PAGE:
Breakfast in America

When we look out from our balcony we generally see this:

photo 11

Which is nice. But if we look down, we see this:

photo 9photo 20

Breakfast in America. They are lining up for an 11 Euro, American-style breakfast (about $17.00 for eggs and toast). Why would you do that when you could have this:

Medication for jetlag

Because it’s American, that’s why. The French love/hate relationship with the Americans is at least as strong as ours in Canada, but what makes it fun is that it manifests itself in different ways. And, it can take quite a long time for American trends to get here. For example, in all of the Marais, I was able to find only two of these:

photo 8 La Parisienne has yet to make the  weekly commitment required  to achieve a perfect professional manicure,  as  most New Yorkers, and many Montrealers have.  When I looked at the price list of this nail salon, I could see why.

photo 2photo 3

In fact, I haven’t seen nail polish on any of my friends here, or on their friends. Young women wear it, done at home I would imagine. But I bet that the trend is  coming.

Let’s move on to something else: our shoes and theirs. Men at home, look at your feet. Women, consider the feet of the men you know. Are these feet 7 or 8 times longer than they are wide? Would they, for example, fit into these shoes?

photo 5

 

These are typical French shoes for men and they are still very much present in the vitrines of Paris. I’m convinced that only the French can wear such long, stylish and elegant footwear and it must be an aspect of their genetics that they have such a narrow last. When we came to Paris in 2009, all the men were wearing them, even the young men. Adolescents and guys in their twenties were not wearing unlaced high tops and jeans so loose they were at risk of falling off altogether. And we liked that. Instead we were seeing young guys in tailored, ironed jeans, button down shirts with  foulards and  blazers or suit jackets on top. And they all sported expensive leather shoes.  But, a change was coming, and my daughter Charlotte tells me it was, in fact, starting back in 2009 with the rising French interest in hip-hop. Hip-hop guys do not wear pointy leather shoes. It was the beginning of running shoe culture – okay, sorry, the rise of the American sneaker.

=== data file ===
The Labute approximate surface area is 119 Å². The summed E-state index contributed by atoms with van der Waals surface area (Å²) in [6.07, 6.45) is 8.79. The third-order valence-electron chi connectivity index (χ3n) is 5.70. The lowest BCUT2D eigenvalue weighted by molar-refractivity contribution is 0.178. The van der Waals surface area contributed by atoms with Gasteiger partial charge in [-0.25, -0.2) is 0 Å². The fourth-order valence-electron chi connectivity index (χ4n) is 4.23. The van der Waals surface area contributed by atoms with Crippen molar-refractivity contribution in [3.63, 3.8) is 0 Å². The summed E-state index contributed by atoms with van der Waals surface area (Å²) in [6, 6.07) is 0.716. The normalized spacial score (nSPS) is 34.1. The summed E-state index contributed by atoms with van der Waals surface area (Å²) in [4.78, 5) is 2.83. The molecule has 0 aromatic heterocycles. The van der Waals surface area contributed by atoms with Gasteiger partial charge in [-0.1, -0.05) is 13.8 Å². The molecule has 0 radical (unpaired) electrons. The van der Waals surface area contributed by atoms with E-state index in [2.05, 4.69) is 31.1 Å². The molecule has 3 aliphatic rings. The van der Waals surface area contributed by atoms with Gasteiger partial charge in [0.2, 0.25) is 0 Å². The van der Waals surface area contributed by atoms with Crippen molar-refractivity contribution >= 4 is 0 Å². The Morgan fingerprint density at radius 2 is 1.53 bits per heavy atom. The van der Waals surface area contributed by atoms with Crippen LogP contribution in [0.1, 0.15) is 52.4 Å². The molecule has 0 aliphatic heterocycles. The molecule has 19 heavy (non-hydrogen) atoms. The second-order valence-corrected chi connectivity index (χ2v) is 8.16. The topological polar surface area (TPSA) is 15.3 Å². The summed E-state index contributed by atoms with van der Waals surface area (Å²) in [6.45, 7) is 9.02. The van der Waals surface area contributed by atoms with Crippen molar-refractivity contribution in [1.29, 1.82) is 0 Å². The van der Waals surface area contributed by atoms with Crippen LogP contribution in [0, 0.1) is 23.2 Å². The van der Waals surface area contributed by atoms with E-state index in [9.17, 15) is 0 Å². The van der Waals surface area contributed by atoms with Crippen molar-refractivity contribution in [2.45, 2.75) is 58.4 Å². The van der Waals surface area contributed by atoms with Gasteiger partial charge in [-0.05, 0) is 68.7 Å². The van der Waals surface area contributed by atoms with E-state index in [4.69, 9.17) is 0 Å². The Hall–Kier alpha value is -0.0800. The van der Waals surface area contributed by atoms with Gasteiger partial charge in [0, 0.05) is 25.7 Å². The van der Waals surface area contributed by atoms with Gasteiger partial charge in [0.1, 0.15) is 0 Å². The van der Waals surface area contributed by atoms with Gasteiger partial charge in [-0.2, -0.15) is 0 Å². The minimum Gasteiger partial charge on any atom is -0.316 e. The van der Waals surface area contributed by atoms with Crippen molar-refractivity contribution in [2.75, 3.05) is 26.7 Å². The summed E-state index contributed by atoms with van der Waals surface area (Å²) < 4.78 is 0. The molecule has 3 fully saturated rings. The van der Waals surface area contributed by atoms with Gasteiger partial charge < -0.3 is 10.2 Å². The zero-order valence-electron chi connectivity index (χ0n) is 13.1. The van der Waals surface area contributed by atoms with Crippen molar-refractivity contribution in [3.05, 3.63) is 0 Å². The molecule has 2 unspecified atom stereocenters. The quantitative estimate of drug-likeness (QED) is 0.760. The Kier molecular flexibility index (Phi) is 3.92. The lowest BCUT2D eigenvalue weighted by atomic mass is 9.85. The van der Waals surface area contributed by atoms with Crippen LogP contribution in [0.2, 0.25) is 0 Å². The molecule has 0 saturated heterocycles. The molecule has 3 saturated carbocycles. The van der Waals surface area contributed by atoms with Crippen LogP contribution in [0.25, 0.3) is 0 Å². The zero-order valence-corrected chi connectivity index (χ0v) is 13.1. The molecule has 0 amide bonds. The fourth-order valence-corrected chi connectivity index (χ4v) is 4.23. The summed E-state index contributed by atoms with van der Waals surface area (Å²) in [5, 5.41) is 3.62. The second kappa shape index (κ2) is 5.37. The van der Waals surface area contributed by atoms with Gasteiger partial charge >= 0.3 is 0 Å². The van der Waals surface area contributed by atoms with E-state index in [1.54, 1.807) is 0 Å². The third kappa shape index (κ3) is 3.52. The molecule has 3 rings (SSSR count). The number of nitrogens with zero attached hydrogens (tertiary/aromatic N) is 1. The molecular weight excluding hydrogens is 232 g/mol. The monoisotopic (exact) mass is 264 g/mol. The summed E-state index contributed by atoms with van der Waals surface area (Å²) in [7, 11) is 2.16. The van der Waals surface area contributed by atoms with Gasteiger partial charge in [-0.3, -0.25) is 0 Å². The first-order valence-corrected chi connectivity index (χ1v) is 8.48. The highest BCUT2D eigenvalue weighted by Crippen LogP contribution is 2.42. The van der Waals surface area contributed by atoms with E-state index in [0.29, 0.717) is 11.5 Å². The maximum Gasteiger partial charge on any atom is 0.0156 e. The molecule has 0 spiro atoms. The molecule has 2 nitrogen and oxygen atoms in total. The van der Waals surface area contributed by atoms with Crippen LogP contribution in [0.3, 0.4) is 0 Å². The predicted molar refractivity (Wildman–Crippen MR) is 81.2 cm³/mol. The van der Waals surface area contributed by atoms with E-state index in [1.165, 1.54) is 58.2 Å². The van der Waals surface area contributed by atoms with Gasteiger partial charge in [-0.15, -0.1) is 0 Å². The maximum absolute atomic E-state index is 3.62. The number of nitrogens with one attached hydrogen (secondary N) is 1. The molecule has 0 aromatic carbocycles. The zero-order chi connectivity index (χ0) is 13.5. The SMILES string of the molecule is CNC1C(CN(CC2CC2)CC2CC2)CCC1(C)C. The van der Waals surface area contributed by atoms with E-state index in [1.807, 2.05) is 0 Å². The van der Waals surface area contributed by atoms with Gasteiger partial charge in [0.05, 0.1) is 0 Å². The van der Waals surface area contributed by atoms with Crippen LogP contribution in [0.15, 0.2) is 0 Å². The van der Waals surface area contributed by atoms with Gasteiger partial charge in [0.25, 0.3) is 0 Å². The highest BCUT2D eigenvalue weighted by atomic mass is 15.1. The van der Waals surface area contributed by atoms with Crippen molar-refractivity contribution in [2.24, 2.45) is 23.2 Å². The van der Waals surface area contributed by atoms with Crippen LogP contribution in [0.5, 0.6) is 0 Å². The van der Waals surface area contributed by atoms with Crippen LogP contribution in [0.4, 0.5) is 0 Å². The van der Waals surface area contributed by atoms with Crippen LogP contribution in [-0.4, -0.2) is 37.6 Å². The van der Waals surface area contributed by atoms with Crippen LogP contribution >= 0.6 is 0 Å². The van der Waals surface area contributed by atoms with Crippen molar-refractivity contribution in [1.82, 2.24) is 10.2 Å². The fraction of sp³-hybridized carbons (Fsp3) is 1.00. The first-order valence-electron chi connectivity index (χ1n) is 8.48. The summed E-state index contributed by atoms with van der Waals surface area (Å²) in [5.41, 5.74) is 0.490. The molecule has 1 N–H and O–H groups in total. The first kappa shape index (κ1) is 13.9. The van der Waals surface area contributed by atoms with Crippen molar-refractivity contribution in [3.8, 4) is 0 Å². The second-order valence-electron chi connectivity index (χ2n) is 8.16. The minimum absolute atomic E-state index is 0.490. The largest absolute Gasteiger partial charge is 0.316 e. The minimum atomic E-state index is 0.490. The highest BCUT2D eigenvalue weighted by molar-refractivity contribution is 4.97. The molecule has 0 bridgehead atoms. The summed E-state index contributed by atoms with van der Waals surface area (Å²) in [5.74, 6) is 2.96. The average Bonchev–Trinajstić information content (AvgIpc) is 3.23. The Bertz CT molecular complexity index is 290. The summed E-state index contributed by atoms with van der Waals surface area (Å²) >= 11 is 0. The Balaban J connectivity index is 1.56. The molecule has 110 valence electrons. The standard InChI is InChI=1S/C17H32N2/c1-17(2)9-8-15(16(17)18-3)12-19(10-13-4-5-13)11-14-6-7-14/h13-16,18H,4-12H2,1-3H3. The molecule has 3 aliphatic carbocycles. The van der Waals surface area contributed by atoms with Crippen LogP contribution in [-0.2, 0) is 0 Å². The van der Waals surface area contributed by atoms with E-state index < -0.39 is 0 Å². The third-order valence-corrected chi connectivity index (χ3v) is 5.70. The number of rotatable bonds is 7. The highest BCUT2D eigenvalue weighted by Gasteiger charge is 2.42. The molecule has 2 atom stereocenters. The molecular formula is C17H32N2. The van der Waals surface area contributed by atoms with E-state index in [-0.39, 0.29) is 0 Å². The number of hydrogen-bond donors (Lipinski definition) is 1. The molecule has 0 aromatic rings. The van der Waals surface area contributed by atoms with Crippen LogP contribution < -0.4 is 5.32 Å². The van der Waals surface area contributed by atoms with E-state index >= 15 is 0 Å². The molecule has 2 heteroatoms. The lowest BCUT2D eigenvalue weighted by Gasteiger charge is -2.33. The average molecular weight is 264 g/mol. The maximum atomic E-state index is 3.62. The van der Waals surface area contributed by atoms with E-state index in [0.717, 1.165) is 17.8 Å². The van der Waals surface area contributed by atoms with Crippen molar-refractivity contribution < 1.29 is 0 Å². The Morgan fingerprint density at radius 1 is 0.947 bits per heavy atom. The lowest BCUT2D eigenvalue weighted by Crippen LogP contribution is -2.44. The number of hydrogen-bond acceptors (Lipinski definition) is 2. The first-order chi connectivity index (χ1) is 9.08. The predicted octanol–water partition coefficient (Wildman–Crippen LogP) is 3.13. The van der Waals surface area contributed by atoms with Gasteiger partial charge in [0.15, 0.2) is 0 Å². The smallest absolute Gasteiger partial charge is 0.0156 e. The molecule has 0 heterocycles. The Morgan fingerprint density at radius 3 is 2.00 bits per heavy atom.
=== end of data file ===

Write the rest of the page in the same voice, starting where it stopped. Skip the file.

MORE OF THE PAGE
photo 7photo 6

Now they are everywhere. Everyone is wearing what here are termed “baskets”. You seldom see a young man in the style that was de rigeur just six short years ago.

But I have a theory about what happens when the French adopt an American trend and we can see an example of what I mean in the way they do  graffiti. While it’s true that graffiti goes back to  ancient Rome, and earlier, if the youth-culture-tagging with-spray-paint-thing  has a homeland, it would be south of the 45th parallel. Here in Paris we do see a fair amount of deplorable tagging.

photo 12

But what we see even more is something like this:

photo 13 Now this little fox sitting down to dinner is kind of interesting. And in our local alleyways we see something that can only be called an art form.

photo 18

photo 14

 

This is street art and it’s really cool and it’s everywhere.  I sometimes see murals and such in Montreal, but usually someone was hired to do them. So, the French have taken the night-bandit spray painting trend and transformed it into something French. Bravo.

Let’s get back to the shoes. “Baskets” are the shoe of the moment in Paris. But take a look at these:

photo  Aren’t these shoes awfully slender and tidy-looking? Perhaps a French “take” on sneakers?

And what about these?  photo 17  Is something new and French happening in the American domain of sneakers? Finding out is one more reason to come back next year.

 

 

Advertisements